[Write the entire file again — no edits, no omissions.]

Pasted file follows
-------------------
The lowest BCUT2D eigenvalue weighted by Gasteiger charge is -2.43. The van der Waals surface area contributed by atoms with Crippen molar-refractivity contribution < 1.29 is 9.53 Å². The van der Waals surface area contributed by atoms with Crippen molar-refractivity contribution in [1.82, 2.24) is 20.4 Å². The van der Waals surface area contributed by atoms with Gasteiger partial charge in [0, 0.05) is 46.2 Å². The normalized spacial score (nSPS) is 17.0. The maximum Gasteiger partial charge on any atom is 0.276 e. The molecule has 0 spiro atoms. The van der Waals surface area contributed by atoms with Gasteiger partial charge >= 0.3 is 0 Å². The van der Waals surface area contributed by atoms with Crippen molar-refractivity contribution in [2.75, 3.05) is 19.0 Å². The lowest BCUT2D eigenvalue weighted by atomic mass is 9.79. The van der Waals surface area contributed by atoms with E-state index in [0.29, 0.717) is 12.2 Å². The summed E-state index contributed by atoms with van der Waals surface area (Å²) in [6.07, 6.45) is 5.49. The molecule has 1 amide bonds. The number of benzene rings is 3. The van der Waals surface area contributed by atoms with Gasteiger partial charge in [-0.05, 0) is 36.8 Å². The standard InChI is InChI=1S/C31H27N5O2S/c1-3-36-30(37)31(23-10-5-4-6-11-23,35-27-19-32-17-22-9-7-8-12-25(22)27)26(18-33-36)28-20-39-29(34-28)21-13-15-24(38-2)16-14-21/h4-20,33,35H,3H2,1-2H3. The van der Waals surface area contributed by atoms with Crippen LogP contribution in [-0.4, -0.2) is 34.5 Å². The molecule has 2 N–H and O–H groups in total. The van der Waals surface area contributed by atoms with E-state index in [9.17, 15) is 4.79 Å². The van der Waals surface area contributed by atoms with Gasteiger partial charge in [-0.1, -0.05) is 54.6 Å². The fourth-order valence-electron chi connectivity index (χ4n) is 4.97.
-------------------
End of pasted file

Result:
The lowest BCUT2D eigenvalue weighted by Gasteiger charge is -2.43. The van der Waals surface area contributed by atoms with Crippen molar-refractivity contribution < 1.29 is 9.53 Å². The van der Waals surface area contributed by atoms with Crippen molar-refractivity contribution in [1.82, 2.24) is 20.4 Å². The van der Waals surface area contributed by atoms with Gasteiger partial charge in [0, 0.05) is 46.2 Å². The normalized spacial score (nSPS) is 17.0. The maximum Gasteiger partial charge on any atom is 0.276 e. The molecule has 0 spiro atoms. The van der Waals surface area contributed by atoms with Gasteiger partial charge >= 0.3 is 0 Å². The van der Waals surface area contributed by atoms with Crippen molar-refractivity contribution in [2.75, 3.05) is 19.0 Å². The lowest BCUT2D eigenvalue weighted by atomic mass is 9.79. The van der Waals surface area contributed by atoms with E-state index in [0.29, 0.717) is 12.2 Å². The summed E-state index contributed by atoms with van der Waals surface area (Å²) in [6.07, 6.45) is 5.49. The molecule has 1 amide bonds. The number of benzene rings is 3. The van der Waals surface area contributed by atoms with Gasteiger partial charge in [-0.05, 0) is 36.8 Å². The standard InChI is InChI=1S/C31H27N5O2S/c1-3-36-30(37)31(23-10-5-4-6-11-23,35-27-19-32-17-22-9-7-8-12-25(22)27)26(18-33-36)28-20-39-29(34-28)21-13-15-24(38-2)16-14-21/h4-20,33,35H,3H2,1-2H3. The van der Waals surface area contributed by atoms with Crippen LogP contribution in [-0.4, -0.2) is 34.5 Å². The molecule has 2 N–H and O–H groups in total. The van der Waals surface area contributed by atoms with E-state index in [9.17, 15) is 4.79 Å². The van der Waals surface area contributed by atoms with Gasteiger partial charge in [-0.1, -0.05) is 54.6 Å². The fourth-order valence-electron chi connectivity index (χ4n) is 4.97.